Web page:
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    $\begingroup$ cost-prohibitive. digging up the ground (tunneling) is monumentally more expensive than building a bridge. $\endgroup$
    – Erich
    Commented Feb 2, 2015 at 6:07
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    $\begingroup$ what you describe is a perfect scenario. someone will board from the wrong door. $\endgroup$
    – Erich
    Commented Feb 2, 2015 at 9:58
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    $\begingroup$ I have often seen boarding happening from both ends, front and back on smaller aircraft's at airports with bus boarding. Usually security at the front will allow in only rows 1-15 and at the back 16 onwards. (they will stop you before you climb the stairs) $\endgroup$
    – Akash
    Commented Feb 2, 2015 at 11:29
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    $\begingroup$ @immibis People in the rear boarding from the front door will cause headaches. Suppose the aircraft has 30 rows and I'm sitting in 23C. I head to the rear door and board from there. Another passenger in 28F has boarded via the front door. We're standing in the aisle blocking each other, and passing in a narrow aisle when we both have roller bags is challenging at best. Meanwhile everyone else is stuck in both directions. $\endgroup$ Commented Feb 2, 2015 at 23:41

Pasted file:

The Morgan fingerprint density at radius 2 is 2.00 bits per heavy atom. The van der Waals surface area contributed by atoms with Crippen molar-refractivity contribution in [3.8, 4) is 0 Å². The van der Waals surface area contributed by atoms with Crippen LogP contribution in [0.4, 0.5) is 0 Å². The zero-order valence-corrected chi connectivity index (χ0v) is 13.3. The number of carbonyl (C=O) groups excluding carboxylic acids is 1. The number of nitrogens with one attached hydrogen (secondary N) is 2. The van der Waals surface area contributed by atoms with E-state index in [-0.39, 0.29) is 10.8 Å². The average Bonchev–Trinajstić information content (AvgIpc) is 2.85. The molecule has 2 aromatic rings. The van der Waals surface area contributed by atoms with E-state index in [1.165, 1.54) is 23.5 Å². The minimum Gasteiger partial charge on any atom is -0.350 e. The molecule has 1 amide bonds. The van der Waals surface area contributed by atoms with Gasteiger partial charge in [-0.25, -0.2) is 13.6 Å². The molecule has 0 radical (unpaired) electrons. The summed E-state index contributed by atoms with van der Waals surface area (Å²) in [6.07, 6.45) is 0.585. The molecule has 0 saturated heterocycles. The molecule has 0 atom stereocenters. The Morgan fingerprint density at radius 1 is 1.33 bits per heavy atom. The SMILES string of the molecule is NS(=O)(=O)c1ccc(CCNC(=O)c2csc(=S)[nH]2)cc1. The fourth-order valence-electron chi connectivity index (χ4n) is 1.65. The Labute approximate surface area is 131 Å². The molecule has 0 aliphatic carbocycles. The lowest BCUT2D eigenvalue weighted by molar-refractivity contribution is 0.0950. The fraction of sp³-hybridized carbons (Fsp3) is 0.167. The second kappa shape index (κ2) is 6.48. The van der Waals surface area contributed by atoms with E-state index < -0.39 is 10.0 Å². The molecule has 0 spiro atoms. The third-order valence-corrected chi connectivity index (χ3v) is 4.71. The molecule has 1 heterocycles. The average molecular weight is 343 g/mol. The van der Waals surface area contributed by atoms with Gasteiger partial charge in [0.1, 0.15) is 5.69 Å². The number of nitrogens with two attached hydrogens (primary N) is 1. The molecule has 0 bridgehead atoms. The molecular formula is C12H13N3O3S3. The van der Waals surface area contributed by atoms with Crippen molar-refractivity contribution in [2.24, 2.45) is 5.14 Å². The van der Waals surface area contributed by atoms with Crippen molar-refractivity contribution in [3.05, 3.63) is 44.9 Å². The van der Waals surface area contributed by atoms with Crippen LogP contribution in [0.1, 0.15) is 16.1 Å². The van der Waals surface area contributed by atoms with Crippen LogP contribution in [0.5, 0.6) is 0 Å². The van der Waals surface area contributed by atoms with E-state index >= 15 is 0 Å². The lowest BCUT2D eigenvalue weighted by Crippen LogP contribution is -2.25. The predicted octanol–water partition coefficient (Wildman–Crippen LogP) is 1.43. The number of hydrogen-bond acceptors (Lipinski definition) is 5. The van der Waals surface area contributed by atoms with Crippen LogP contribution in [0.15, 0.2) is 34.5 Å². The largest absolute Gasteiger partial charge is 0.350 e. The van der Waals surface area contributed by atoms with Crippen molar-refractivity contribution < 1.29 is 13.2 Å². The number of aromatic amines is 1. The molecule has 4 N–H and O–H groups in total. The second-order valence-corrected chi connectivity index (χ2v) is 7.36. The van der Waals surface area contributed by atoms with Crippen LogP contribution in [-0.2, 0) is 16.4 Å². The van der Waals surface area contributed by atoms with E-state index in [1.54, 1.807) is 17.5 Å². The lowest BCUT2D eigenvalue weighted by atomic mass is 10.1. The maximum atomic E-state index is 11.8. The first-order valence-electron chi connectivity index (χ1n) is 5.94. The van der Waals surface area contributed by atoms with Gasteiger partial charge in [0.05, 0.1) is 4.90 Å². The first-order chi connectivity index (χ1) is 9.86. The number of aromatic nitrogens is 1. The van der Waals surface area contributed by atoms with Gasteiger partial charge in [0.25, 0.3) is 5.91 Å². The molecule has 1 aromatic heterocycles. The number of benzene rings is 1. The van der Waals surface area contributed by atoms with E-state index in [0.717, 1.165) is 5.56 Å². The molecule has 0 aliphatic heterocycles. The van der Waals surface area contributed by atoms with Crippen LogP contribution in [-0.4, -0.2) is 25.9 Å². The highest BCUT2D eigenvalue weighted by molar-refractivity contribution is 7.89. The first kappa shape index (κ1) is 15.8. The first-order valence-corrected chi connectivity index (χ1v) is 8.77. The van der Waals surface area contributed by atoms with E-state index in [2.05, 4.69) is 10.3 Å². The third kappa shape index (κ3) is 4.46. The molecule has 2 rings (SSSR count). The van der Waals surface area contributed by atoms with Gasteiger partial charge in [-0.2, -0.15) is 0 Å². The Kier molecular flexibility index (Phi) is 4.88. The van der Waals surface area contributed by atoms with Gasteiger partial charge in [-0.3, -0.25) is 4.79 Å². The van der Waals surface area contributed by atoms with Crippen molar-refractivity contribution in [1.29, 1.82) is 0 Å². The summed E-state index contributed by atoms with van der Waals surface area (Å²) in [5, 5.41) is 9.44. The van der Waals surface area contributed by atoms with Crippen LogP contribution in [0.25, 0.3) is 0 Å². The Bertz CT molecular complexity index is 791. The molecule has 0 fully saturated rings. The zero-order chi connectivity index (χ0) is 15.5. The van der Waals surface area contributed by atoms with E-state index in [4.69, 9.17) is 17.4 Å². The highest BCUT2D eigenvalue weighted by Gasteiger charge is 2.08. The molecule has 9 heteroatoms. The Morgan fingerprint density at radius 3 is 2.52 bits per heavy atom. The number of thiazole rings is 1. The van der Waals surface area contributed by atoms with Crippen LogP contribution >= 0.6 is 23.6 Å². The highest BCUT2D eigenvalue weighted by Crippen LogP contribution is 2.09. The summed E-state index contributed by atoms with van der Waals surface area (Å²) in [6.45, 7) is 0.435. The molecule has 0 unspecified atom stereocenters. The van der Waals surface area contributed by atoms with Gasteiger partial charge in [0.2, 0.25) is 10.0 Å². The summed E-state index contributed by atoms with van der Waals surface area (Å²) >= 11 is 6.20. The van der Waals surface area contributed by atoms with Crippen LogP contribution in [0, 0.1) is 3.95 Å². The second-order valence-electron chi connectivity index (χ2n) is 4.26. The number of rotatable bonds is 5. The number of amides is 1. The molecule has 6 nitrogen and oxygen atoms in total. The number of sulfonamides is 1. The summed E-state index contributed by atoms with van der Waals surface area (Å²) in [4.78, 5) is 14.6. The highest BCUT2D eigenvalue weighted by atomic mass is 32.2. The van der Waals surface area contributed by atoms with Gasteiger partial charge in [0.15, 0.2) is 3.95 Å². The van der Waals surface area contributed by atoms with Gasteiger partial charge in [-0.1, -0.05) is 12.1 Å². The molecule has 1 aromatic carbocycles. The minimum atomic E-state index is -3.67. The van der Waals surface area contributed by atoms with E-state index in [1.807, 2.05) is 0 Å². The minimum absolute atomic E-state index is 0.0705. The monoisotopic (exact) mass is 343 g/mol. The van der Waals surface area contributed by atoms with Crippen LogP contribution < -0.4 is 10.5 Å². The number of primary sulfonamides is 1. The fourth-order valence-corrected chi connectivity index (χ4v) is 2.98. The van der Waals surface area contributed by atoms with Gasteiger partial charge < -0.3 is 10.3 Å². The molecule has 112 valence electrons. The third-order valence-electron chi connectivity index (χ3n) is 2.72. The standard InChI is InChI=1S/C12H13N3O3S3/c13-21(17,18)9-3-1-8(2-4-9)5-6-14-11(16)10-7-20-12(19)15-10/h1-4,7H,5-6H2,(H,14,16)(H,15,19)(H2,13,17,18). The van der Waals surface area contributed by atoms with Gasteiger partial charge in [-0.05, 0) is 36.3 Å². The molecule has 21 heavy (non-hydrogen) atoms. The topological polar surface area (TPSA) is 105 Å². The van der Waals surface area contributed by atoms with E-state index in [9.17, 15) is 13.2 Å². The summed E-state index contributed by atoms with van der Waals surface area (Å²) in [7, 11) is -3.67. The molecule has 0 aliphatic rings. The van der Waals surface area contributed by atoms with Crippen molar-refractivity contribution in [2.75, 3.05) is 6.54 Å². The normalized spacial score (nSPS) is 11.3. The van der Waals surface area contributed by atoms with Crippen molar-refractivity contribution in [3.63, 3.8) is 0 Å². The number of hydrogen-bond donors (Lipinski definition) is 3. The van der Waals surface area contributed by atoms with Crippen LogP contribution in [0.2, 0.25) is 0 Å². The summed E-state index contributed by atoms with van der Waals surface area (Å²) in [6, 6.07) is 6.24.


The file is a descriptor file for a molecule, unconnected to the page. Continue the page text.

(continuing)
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    $\begingroup$ It's worth noting that while the rest of the operations on the tarmac and at the terminal may be near "peak efficiency" the process of boarding the aircraft is empirically about as inefficient as we can make it (see here from Bloomberg Business, this delightful Mythbusters segment). $\endgroup$
    – voretaq7
    Commented Feb 3, 2015 at 1:56